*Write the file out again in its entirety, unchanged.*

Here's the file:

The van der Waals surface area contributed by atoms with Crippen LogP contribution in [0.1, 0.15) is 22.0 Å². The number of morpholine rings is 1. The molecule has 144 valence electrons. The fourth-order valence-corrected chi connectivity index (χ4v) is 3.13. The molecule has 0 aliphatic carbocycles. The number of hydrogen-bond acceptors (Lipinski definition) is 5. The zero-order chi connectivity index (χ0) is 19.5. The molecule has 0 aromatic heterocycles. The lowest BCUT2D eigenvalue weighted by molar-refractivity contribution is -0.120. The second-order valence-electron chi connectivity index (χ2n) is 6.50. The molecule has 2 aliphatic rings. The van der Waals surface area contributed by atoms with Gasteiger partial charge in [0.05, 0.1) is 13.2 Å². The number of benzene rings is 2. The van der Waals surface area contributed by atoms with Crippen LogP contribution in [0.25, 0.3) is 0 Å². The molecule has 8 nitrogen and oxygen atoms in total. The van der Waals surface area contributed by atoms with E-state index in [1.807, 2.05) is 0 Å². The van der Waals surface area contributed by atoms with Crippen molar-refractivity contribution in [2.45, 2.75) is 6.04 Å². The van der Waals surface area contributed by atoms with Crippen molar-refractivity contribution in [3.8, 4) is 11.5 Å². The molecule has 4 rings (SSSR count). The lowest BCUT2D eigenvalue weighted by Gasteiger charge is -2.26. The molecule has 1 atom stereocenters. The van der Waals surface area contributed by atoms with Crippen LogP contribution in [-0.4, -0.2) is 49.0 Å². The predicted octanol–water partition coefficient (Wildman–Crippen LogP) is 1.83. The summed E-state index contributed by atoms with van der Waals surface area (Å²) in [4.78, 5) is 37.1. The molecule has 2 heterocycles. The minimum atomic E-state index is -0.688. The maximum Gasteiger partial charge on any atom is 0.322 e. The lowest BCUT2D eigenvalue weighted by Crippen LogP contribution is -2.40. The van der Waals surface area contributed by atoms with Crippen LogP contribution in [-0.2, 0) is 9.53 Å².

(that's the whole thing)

The van der Waals surface area contributed by atoms with Crippen LogP contribution in [0.1, 0.15) is 22.0 Å². The number of morpholine rings is 1. The molecule has 144 valence electrons. The fourth-order valence-corrected chi connectivity index (χ4v) is 3.13. The molecule has 0 aliphatic carbocycles. The number of hydrogen-bond acceptors (Lipinski definition) is 5. The zero-order chi connectivity index (χ0) is 19.5. The molecule has 0 aromatic heterocycles. The lowest BCUT2D eigenvalue weighted by molar-refractivity contribution is -0.120. The second-order valence-electron chi connectivity index (χ2n) is 6.50. The molecule has 2 aliphatic rings. The van der Waals surface area contributed by atoms with Gasteiger partial charge in [0.05, 0.1) is 13.2 Å². The number of benzene rings is 2. The van der Waals surface area contributed by atoms with Crippen LogP contribution in [0.25, 0.3) is 0 Å². The molecule has 8 nitrogen and oxygen atoms in total. The van der Waals surface area contributed by atoms with E-state index in [1.807, 2.05) is 0 Å². The van der Waals surface area contributed by atoms with Crippen molar-refractivity contribution in [2.45, 2.75) is 6.04 Å². The van der Waals surface area contributed by atoms with Crippen molar-refractivity contribution in [3.8, 4) is 11.5 Å². The molecule has 4 rings (SSSR count). The lowest BCUT2D eigenvalue weighted by Gasteiger charge is -2.26. The molecule has 1 atom stereocenters. The van der Waals surface area contributed by atoms with Crippen LogP contribution in [-0.4, -0.2) is 49.0 Å². The predicted octanol–water partition coefficient (Wildman–Crippen LogP) is 1.83. The summed E-state index contributed by atoms with van der Waals surface area (Å²) in [4.78, 5) is 37.1. The molecule has 2 heterocycles. The minimum atomic E-state index is -0.688. The maximum Gasteiger partial charge on any atom is 0.322 e. The lowest BCUT2D eigenvalue weighted by Crippen LogP contribution is -2.40. The van der Waals surface area contributed by atoms with Crippen LogP contribution in [-0.2, 0) is 9.53 Å².